Does a thing called “depression” cause the various symptoms of change in sleep, fatigue, guilt, diminished concentration, irritability and or sadness? In one school of psychiatry, the answer is “Yes”. “Depression” is called the “latent variable” — the cause behind all the symptoms. In a different view in Psychiatry, one getting more press, the answer is “No, depression is a network illusion.” In that view, it is the complex interaction of concrete problems themselves, such a lack of sleep or poor self-view (from loss of job, loss of partner etc) feed on each other to make a presentation we label as “depression”.
This second view has been with us for a while, but with the application of the branch of mathematics called network analysis to psychological data, the latter view seems to be showing itself to be true. Network analysis has also allowed us improved understanding of various fields including internet vulnerabilities, defense issues and now biological issues.
These two fine articles are what inspired today’s post:
- Slate Star Codex: Mental Disorders as Networks
- Mental Disorders as Complex Networks (2016) Clinical Neuropsychiatry.
Those articles have great diagrams to help illustrate how network analysis works.
But how will the network analysis perspective change our approach to depression? Well, the old view is that a condition called “depression” (a word we created) causes all its symptoms and further, they think “depression” is simply due to a decrease in certain neurotransmitters. So by this view, all we need to do is give an antidepressant or anti-anxiety pill (or both) to supplement the patients neurotransmitter deficiency and bang!, their depression is cured. But data to support this approach is very poorly. Why? Because there is no such thing as “depression” as a cause. Depression is a network illusion.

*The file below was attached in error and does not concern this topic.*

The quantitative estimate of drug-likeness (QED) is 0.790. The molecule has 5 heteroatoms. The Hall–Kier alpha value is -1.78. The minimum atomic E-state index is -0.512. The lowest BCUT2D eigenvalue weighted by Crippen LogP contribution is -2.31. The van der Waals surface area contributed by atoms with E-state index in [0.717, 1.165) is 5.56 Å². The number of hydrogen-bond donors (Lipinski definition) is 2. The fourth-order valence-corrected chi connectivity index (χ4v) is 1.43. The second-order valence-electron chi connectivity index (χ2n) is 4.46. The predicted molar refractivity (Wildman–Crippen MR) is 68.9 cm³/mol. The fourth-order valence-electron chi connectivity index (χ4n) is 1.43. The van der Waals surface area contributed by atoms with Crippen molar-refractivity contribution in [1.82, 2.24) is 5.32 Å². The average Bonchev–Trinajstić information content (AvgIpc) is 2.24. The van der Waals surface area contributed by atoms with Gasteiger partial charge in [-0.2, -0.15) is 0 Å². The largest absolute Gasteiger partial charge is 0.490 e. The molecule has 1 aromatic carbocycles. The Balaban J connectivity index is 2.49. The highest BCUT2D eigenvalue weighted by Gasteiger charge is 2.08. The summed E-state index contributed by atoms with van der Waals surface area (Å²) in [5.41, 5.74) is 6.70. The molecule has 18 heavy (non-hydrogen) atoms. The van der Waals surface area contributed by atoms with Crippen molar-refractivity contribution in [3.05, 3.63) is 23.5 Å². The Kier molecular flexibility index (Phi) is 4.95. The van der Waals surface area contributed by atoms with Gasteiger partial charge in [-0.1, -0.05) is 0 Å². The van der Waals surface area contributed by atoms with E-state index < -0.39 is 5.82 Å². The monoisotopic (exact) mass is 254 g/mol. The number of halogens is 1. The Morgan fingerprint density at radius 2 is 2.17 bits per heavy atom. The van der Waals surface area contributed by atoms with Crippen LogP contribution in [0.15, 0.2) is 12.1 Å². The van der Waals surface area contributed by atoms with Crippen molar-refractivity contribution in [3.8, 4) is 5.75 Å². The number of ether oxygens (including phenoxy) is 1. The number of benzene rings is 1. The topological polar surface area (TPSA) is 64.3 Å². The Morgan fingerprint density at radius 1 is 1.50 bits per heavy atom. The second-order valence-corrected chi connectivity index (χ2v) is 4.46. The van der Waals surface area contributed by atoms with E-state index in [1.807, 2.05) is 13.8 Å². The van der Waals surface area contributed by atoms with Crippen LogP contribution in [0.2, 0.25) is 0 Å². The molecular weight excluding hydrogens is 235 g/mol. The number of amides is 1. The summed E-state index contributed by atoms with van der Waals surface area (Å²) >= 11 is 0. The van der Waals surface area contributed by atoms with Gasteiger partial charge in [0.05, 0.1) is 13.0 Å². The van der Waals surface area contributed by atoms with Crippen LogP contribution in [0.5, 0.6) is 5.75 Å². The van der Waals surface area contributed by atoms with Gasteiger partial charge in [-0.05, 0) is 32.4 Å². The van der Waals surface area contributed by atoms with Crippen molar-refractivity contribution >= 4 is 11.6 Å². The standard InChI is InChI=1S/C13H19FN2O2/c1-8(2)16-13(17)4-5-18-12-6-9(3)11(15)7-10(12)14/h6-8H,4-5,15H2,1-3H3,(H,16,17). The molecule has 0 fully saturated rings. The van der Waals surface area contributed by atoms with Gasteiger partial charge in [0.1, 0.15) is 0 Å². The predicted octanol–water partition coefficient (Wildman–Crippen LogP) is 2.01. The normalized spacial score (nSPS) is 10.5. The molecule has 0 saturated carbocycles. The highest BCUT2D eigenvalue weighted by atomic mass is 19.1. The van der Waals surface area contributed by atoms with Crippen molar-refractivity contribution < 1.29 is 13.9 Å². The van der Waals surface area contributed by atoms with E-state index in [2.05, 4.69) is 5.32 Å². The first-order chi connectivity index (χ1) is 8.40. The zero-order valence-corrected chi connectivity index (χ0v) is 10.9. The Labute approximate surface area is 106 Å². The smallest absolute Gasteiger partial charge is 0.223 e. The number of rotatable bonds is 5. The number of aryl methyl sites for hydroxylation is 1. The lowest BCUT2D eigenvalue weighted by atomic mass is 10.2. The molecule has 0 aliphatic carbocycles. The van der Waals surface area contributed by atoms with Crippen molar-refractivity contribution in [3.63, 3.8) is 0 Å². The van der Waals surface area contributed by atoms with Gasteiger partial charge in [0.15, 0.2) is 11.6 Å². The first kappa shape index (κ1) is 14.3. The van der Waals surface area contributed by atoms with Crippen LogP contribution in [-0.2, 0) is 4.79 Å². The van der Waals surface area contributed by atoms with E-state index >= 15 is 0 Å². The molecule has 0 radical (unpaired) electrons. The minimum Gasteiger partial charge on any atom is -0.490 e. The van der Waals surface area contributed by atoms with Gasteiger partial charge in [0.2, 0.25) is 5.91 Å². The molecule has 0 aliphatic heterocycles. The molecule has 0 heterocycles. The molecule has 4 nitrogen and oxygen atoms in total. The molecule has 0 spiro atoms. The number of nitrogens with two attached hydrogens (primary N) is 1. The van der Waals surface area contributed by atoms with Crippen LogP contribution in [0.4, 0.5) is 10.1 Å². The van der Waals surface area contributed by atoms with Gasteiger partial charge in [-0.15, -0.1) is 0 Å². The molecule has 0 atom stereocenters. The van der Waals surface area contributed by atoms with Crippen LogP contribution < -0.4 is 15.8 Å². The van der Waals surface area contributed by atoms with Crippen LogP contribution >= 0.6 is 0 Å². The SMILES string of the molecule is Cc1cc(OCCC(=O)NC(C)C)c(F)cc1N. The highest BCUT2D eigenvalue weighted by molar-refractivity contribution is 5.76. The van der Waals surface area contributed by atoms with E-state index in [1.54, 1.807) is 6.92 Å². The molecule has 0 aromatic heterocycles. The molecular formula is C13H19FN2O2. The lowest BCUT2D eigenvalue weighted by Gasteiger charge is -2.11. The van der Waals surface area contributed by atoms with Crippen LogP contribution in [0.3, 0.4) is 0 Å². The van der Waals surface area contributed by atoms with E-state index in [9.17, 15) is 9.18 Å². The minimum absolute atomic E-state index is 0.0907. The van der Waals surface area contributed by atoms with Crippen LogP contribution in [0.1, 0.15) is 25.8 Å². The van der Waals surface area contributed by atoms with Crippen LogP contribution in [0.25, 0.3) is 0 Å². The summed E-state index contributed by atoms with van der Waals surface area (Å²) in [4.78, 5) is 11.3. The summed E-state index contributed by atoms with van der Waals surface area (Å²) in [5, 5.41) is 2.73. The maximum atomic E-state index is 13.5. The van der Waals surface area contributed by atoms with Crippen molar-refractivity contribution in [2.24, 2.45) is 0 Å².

I have long been sympathetic to the network view, valuing the therapist that address the causes: poor social connections, exercise, sleep hygiene, cognitive habits etc, rather the psychiatrist view of giving a pill to fix the problem (though at times helpful). But even understanding the cause does not make the cure any more easier. The problem is, the real cure is very difficult — changing ourselves, yet alone others, is not easy. Changing our social habits, our movement habits, our thinking habits and such is tough. So a pill seems to offer much greater hope.
“God” offers us great hope too. Even though “God” is a network illusion, the view of a single causative agent is often much easier view than the complex network view. In this post I discuss “God” as a modular network phenomena and an abstraction as result of packaging complex interactions. It shows “God” as a network illusion and not an actual “latent variable“. Above I illustrate two different gods. Imagine the two Protestants, both talking to each other about “God”, but looking behind the word reveals two very different gods with two different functions
When speaking to people about their “God” or their “Patriotism” or their “Depression”, we can reach a much deeper understand of that person by looking for the deep networks of complex concrete connections that generate their abstractions, rather than falling for their network illusion. Does “God” as a thing exist, certainly not, but it is the word people use to describe the complex network of real important things in their lives.